Mrs. P. Thou hast more need to weep for thy Sach. But, Mr. Tradelove is the principal; and sins, Anne; vea, for thy manifold sins. he can do a great deal with the rest, sir.
Miss L. Don't think that I'll be still the fool Free. And he shall use his interest, I promise which you have made me; no, I'll wcar what I you, mynheer.
please go when and where I please, -and keep Trade. I will say all that ever I can think on to what company I think fit, and not what you shall recommend you, mynheer; and if you please, I'll direct; I will. introduce you to the lady.
Trade. For my part, I do think all this very reaCol. F. Well, dat is waer. Maer ye must first sonable, Miss Lovely; 'tis fit you should have your spreken of myn to de vrow, and to ondere gentlemen. liberty, and for that very purpose I am come.
Free. Ay, that's the best way, and then I and Enter PERIWINKLE and OBADIAH Prim, with a the Heer Van Feignwell will meet you there.
letter in his hand, Trade. I will go this moment, upon my honour. Your most obedient humble servant. My speaking husband, Mrs. Prim; but he tells me the glover's
Por. I have bought some black stockings of your will do you little good, mynheer ; ha, ha! we have trade belongs to you : therefore, I pray you look bit you, 'faith : ha, ha! (Aside í
me out five or six dozen of mourning gloves, such Well, my debt's discharged--and as for Nan,
as are given at funerals, and send them to my house. He has my consent-to get her if he can. (Aside.)
Obad. My friend Periwinkle has got a good wind.
[Exit fall to-day, seven hundred a-year.
Trade. What, is Sir Toby dead then ?
Mrs. P. Yea, I will, neighbour.
Obad. That is more than she can say of thee, Obad. This letter recommendeth a speaker: 'tis friend. Lookye, 'tis in vain to talk; when I meet a from Aminadab Holdfast, of Bristol; peradventure man worthy of her, she shall have my leave to he will be here this night; therefore, Sarah, do thou marry him. take care for his reception. [Gives her the letter.) Miss L. Provided he be of the faithful. Was Mrs. P. I will obey thee.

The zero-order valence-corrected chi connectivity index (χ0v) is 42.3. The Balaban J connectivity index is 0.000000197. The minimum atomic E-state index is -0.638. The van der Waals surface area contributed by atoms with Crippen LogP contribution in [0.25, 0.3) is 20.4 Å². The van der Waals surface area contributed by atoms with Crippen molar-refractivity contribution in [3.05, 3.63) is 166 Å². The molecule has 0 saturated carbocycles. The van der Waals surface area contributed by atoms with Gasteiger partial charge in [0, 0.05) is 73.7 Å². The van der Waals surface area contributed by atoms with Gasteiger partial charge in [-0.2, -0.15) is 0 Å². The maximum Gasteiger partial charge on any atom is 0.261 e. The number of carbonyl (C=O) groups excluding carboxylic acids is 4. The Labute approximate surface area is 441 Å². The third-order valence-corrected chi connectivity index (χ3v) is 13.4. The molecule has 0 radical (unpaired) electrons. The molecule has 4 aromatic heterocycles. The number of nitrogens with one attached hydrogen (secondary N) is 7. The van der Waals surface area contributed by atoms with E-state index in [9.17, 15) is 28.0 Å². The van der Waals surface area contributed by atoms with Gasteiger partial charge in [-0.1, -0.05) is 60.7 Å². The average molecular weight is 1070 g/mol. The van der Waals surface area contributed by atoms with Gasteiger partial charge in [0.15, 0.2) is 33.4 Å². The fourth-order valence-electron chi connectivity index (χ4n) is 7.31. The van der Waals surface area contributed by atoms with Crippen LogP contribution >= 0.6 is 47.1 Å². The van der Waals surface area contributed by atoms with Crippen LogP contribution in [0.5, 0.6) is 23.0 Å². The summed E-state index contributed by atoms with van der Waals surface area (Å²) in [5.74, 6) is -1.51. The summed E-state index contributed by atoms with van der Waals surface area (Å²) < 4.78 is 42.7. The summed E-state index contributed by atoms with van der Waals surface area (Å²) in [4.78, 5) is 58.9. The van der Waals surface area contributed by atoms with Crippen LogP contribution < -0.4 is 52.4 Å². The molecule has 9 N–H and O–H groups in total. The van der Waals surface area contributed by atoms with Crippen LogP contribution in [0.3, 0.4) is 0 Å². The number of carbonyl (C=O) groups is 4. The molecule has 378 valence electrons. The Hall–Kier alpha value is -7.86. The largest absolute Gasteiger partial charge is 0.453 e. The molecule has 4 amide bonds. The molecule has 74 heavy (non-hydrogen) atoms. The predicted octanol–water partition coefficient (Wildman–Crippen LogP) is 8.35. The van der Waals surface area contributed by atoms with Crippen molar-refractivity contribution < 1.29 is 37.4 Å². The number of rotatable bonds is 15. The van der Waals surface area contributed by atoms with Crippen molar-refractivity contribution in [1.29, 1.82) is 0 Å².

(Erit. there ever such a swarm of caterpillars to blast the Obad. What art thou in the dumps for, Anne ? hopes of a woman! [Aside.) Know this, that you Trade. We must marry her, Mr. Prim.
contead in vain; P'll hare no husband of your choosObad. Why, truly, if we could find a husband ing, nor shall you lord it over me long. I'll try the worth having, I should be as glad to see her married power of an Eoglish senate. Orphans have been reas thou wouldst, neighbour.
dressed, and wills set aside, and none did ever dePer. Well said, there are but few worth having serve their pity more. 0, Peigowell! where are thy
Trade. I can recommend you a man now, that I promises to free me from these vermin? Alas! the think you can none of you have an objection to. task was more difficult than he imagined. ( 4ride Enter Sir PHILIP MODELOVE.
A harder task than what the poeta tell Per. You recommend ? Nay, whenever she mar- Of yore the fair Andromeda befell; ries, I'll recommend the husband.
She but one monster fear'd, I've four to fear, Sir P. What, must it be a whale, or a rhinoceros, And see no Perseus, no delit'rer near. (Erit. Mr. Periwinkle? Ha, ha, ha! Per. He shall be none of the fops at your end of
Enter Servant, who whispers lo Obadia: Prin. the town, with mop-heads and empty skulls; nor
Per. The woman is mad.
Eril yet any of our trading gentry, who puzzle the heralds Sir P. So are you all, in my opinion. Erit. to find arms for their coaches. No; he shall be a Serv. One Simon Pure inquireth for thee. (Ezit. man famous for travels, solidity, and curiosity; one